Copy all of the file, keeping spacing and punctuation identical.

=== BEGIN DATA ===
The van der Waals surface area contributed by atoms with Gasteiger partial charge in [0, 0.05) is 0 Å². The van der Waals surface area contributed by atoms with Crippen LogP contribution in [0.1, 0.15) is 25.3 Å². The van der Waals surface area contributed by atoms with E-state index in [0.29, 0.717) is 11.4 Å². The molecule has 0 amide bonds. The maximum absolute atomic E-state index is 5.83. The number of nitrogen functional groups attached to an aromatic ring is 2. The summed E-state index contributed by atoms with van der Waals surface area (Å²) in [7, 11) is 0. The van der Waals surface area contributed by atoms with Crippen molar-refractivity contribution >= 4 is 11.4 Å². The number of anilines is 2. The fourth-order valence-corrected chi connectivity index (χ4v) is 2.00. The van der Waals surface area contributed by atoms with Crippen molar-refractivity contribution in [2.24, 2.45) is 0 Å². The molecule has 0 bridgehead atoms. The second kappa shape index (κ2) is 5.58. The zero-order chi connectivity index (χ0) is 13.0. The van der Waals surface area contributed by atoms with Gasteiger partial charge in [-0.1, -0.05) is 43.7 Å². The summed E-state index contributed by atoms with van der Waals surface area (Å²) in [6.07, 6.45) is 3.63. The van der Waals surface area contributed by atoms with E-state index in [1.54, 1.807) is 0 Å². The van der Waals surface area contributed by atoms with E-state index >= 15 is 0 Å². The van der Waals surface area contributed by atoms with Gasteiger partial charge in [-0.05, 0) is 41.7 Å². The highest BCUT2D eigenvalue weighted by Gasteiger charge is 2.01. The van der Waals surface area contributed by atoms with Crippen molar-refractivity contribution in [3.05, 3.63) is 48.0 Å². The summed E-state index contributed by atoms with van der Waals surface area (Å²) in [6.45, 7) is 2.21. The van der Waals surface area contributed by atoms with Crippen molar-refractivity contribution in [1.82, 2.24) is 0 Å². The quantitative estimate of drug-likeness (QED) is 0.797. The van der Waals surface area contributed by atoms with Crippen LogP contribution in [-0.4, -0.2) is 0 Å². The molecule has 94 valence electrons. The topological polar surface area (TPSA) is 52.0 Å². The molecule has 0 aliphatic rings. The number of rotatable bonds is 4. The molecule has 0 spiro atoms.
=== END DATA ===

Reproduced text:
The van der Waals surface area contributed by atoms with Gasteiger partial charge in [0, 0.05) is 0 Å². The van der Waals surface area contributed by atoms with Crippen LogP contribution in [0.1, 0.15) is 25.3 Å². The van der Waals surface area contributed by atoms with E-state index in [0.29, 0.717) is 11.4 Å². The molecule has 0 amide bonds. The maximum absolute atomic E-state index is 5.83. The number of nitrogen functional groups attached to an aromatic ring is 2. The summed E-state index contributed by atoms with van der Waals surface area (Å²) in [7, 11) is 0. The van der Waals surface area contributed by atoms with Crippen molar-refractivity contribution >= 4 is 11.4 Å². The number of anilines is 2. The fourth-order valence-corrected chi connectivity index (χ4v) is 2.00. The van der Waals surface area contributed by atoms with Crippen molar-refractivity contribution in [2.24, 2.45) is 0 Å². The molecule has 0 bridgehead atoms. The second kappa shape index (κ2) is 5.58. The zero-order chi connectivity index (χ0) is 13.0. The van der Waals surface area contributed by atoms with Gasteiger partial charge in [-0.1, -0.05) is 43.7 Å². The summed E-state index contributed by atoms with van der Waals surface area (Å²) in [6.07, 6.45) is 3.63. The van der Waals surface area contributed by atoms with E-state index in [1.54, 1.807) is 0 Å². The van der Waals surface area contributed by atoms with E-state index >= 15 is 0 Å². The van der Waals surface area contributed by atoms with Gasteiger partial charge in [-0.05, 0) is 41.7 Å². The highest BCUT2D eigenvalue weighted by Gasteiger charge is 2.01. The van der Waals surface area contributed by atoms with Crippen molar-refractivity contribution in [3.05, 3.63) is 48.0 Å². The summed E-state index contributed by atoms with van der Waals surface area (Å²) in [6.45, 7) is 2.21. The van der Waals surface area contributed by atoms with Crippen molar-refractivity contribution in [1.82, 2.24) is 0 Å². The quantitative estimate of drug-likeness (QED) is 0.797. The van der Waals surface area contributed by atoms with Crippen LogP contribution in [-0.4, -0.2) is 0 Å². The molecule has 94 valence electrons. The topological polar surface area (TPSA) is 52.0 Å². The molecule has 0 aliphatic rings. The number of rotatable bonds is 4. The molecule has 0 spiro atoms.